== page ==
TROY — The Troy City Schools board of education discussed the district’s potential withdrawal from the Greater Western Ohio Conference, or GWOC, at the monthly meeting held on Monday.
“As you’ve probably heard by now, we’re in discussion with some other schools to formerly withdraw from the GWOC,” said Superintendent Eric Herman. “At this point, nothing has officially been decided on a withdrawal from the GWOC. We’re still in it, and will be — there’s a process that needs followed in order to do that.”
At a previous meeting, a proposal cited the withdrawal of all six of the schools in the American North division of GWOC — Troy, Tippecanoe, Piqua, Sidney, Butler, and Greenville — as well as four of the five members of the American South division, with the intention of forming a new league.
Troy was a charter member of the GWOC when it began in 2001 with 14 schools in its roster. In the years since, the conference has expanded to include 20 schools.
“The growth has been good, but it’s also caused its own problems,” Herman said. “In our time with the conference, we’ve formed many quality relationships. We’ll always be thankful for that, and are committed to finishing our time with GWOC in a strong positive professional manner. But if you think about it, anytime you bring together that large a group of people, there’s going to be growing pains. The GWOC has tried to address everyone’s needs as best as they can, but the more people you bring to the table, the more needs you have.”
Herman discussed how the student enrollment gap was also a factor in the decision, as some districts are growing faster than others, which makes for disproportionate competition.
“The student enrollment gap has grown between schools,” Herman said. “That alone has caused some scheduling issues. When you form a league, you try to form it so you can play each other and help your scheduling out. When a league grows to this point, it doesn’t work that way. Sometimes the numbers change — if somebody builds, and you add 50 to 100 kids, it can make a big difference.”
Herman explained the enrollment gap in smaller school districts caused difficulty for some schools to be successful during league play.
“There comes a point when numbers do matter, and it’s hard for some schools to stay competitive,” Herman said. “Success in athletics helps to create a positive climate within the community. When you’re losing and not having success, it does reflect in the community. Some schools in the league haven’t won very many games in the last few years. We’d like to be able to change that.”
Herman provided charts and statistics to the board that displayed current standings of schools with the division, and addressed that, in entering a new league, there would still be growing pains.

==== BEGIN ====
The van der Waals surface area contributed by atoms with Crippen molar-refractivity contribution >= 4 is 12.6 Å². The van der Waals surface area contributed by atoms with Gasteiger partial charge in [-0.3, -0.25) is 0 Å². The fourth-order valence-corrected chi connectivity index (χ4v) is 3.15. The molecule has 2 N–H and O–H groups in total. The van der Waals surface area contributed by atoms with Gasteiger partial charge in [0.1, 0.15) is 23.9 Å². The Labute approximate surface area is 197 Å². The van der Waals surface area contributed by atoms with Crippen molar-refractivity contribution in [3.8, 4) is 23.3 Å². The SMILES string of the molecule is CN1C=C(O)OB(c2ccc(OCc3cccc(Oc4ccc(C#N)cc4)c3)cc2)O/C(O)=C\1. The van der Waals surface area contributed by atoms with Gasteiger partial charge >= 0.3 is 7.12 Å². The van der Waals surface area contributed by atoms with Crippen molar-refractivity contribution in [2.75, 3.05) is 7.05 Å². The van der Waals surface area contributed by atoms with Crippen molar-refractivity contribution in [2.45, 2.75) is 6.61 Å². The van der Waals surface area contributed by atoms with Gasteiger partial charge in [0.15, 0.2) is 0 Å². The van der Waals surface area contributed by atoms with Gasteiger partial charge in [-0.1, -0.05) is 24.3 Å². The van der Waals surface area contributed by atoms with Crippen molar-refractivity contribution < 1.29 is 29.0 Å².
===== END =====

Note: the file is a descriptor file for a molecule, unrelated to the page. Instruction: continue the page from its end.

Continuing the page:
“As we enter this new league, Troy will be the biggest in the league,” Herman said. “There’ll be people half our size, and accommodations will have to be made. All schools want to give and take as much as possible, and the GWOC has done that. It’s just reached a point where the give-and-take has run its course. When both groups are formed, if the 10 schools pull out, the GWOC will still have ten, and it will allow them to still have a league.”
Board member William Overla asked if there had yet been discussion about who would run the new league. Herman confirmed those discussions wouldn’t happen until withdrawal was official.
Overla also asked if the new league would require the same two-year commitment from schools as the GWOC, and Herman confirmed it would.
“What happens with these leagues is they often don’t even make it that long,” Herman said. “It gets to a year, and people want to start breaking out and doing their own thing. But we have a two-year commitment, and are scheduled to play it, so we’ll do that.”
Overla added along with competitive balance, the new league would be economically helpful.
“When you have teams that are geographically closer, it does help in terms of economics, especially in non-revenue-type sports,” Overla said.
President Doug Trostle also indicated before the inception of GWOC, Troy City Schools was always in a smaller 10-school league.
“I think some things just run through their cycles,” Trostle said.
Pending board approval, Troy City Schools will submit its letter of withdrawal from GWOC by Saturday, March 31, 2018, and will then become the charter member of a new league. A new resolution will be presented to the board in March.
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